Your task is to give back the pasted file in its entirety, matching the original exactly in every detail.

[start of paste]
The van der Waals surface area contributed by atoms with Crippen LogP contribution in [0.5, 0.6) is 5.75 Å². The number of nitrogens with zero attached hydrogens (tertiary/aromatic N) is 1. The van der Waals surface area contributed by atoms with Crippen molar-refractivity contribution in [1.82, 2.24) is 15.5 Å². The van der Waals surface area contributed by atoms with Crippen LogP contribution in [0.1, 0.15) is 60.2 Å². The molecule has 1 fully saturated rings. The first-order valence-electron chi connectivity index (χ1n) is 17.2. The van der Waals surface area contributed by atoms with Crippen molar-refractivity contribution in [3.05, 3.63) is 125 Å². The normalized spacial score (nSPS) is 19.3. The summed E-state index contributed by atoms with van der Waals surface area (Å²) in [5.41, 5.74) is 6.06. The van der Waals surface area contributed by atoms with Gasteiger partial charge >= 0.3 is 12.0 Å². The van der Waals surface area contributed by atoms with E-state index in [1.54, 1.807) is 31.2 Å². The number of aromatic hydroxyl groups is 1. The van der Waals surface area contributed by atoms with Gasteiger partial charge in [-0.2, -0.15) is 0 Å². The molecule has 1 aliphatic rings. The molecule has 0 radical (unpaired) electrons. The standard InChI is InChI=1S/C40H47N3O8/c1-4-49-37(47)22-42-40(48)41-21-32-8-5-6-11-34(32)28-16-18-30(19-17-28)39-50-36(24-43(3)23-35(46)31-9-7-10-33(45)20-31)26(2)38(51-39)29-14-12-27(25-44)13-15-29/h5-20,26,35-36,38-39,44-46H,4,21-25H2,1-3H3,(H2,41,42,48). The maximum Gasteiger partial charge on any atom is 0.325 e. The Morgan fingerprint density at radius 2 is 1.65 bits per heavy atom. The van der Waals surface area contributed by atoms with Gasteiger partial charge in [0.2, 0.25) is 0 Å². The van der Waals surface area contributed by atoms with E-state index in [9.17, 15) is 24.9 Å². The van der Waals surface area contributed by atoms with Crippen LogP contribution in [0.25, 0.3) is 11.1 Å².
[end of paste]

The van der Waals surface area contributed by atoms with Crippen LogP contribution in [0.5, 0.6) is 5.75 Å². The number of nitrogens with zero attached hydrogens (tertiary/aromatic N) is 1. The van der Waals surface area contributed by atoms with Crippen molar-refractivity contribution in [1.82, 2.24) is 15.5 Å². The van der Waals surface area contributed by atoms with Crippen LogP contribution in [0.1, 0.15) is 60.2 Å². The molecule has 1 fully saturated rings. The first-order valence-electron chi connectivity index (χ1n) is 17.2. The van der Waals surface area contributed by atoms with Crippen molar-refractivity contribution in [3.05, 3.63) is 125 Å². The normalized spacial score (nSPS) is 19.3. The summed E-state index contributed by atoms with van der Waals surface area (Å²) in [5.41, 5.74) is 6.06. The van der Waals surface area contributed by atoms with Gasteiger partial charge >= 0.3 is 12.0 Å². The van der Waals surface area contributed by atoms with E-state index in [1.54, 1.807) is 31.2 Å². The number of aromatic hydroxyl groups is 1. The van der Waals surface area contributed by atoms with Gasteiger partial charge in [-0.2, -0.15) is 0 Å². The molecule has 1 aliphatic rings. The molecule has 0 radical (unpaired) electrons. The standard InChI is InChI=1S/C40H47N3O8/c1-4-49-37(47)22-42-40(48)41-21-32-8-5-6-11-34(32)28-16-18-30(19-17-28)39-50-36(24-43(3)23-35(46)31-9-7-10-33(45)20-31)26(2)38(51-39)29-14-12-27(25-44)13-15-29/h5-20,26,35-36,38-39,44-46H,4,21-25H2,1-3H3,(H2,41,42,48). The maximum Gasteiger partial charge on any atom is 0.325 e. The Morgan fingerprint density at radius 2 is 1.65 bits per heavy atom. The van der Waals surface area contributed by atoms with Gasteiger partial charge in [0.2, 0.25) is 0 Å². The van der Waals surface area contributed by atoms with E-state index in [9.17, 15) is 24.9 Å². The van der Waals surface area contributed by atoms with Crippen LogP contribution in [0.25, 0.3) is 11.1 Å².